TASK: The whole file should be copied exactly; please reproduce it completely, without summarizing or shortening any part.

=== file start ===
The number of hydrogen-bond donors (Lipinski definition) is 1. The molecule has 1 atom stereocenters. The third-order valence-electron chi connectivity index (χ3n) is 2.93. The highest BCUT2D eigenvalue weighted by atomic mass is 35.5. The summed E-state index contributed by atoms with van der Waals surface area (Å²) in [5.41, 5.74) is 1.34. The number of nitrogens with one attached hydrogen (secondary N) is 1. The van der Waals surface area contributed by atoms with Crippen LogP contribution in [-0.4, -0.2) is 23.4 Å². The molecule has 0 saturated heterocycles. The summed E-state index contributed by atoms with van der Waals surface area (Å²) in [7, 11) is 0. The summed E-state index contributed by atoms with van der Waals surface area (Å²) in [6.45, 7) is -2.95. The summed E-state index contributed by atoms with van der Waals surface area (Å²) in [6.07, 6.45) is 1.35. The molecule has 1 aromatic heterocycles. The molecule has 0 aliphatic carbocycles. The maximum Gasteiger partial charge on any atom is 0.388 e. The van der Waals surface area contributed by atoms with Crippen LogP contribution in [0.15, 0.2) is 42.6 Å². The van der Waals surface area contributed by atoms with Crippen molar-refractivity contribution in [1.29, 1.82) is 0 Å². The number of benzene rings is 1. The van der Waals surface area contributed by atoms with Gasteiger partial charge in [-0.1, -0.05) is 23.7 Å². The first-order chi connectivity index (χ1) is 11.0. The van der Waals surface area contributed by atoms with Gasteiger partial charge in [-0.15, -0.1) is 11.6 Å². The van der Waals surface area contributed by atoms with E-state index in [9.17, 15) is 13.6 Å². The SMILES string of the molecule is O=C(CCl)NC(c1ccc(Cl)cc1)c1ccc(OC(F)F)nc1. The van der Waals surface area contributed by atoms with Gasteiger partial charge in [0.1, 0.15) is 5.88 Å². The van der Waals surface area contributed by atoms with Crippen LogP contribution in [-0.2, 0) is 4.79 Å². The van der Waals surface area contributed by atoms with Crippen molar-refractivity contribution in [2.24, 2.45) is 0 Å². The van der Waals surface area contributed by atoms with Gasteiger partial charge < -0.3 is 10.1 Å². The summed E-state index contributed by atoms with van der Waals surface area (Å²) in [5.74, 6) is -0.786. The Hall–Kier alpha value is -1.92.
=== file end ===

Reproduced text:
The number of hydrogen-bond donors (Lipinski definition) is 1. The molecule has 1 atom stereocenters. The third-order valence-electron chi connectivity index (χ3n) is 2.93. The highest BCUT2D eigenvalue weighted by atomic mass is 35.5. The summed E-state index contributed by atoms with van der Waals surface area (Å²) in [5.41, 5.74) is 1.34. The number of nitrogens with one attached hydrogen (secondary N) is 1. The van der Waals surface area contributed by atoms with Crippen LogP contribution in [-0.4, -0.2) is 23.4 Å². The molecule has 0 saturated heterocycles. The summed E-state index contributed by atoms with van der Waals surface area (Å²) in [7, 11) is 0. The summed E-state index contributed by atoms with van der Waals surface area (Å²) in [6.45, 7) is -2.95. The summed E-state index contributed by atoms with van der Waals surface area (Å²) in [6.07, 6.45) is 1.35. The molecule has 1 aromatic heterocycles. The molecule has 0 aliphatic carbocycles. The maximum Gasteiger partial charge on any atom is 0.388 e. The van der Waals surface area contributed by atoms with Crippen LogP contribution in [0.15, 0.2) is 42.6 Å². The van der Waals surface area contributed by atoms with Crippen molar-refractivity contribution in [1.29, 1.82) is 0 Å². The number of benzene rings is 1. The van der Waals surface area contributed by atoms with Gasteiger partial charge in [-0.1, -0.05) is 23.7 Å². The first-order chi connectivity index (χ1) is 11.0. The van der Waals surface area contributed by atoms with Gasteiger partial charge in [-0.15, -0.1) is 11.6 Å². The van der Waals surface area contributed by atoms with E-state index in [9.17, 15) is 13.6 Å². The SMILES string of the molecule is O=C(CCl)NC(c1ccc(Cl)cc1)c1ccc(OC(F)F)nc1. The van der Waals surface area contributed by atoms with Gasteiger partial charge in [0.1, 0.15) is 5.88 Å². The van der Waals surface area contributed by atoms with Crippen LogP contribution in [-0.2, 0) is 4.79 Å². The van der Waals surface area contributed by atoms with Crippen molar-refractivity contribution in [2.24, 2.45) is 0 Å². The van der Waals surface area contributed by atoms with Gasteiger partial charge < -0.3 is 10.1 Å². The summed E-state index contributed by atoms with van der Waals surface area (Å²) in [5.74, 6) is -0.786. The Hall–Kier alpha value is -1.92.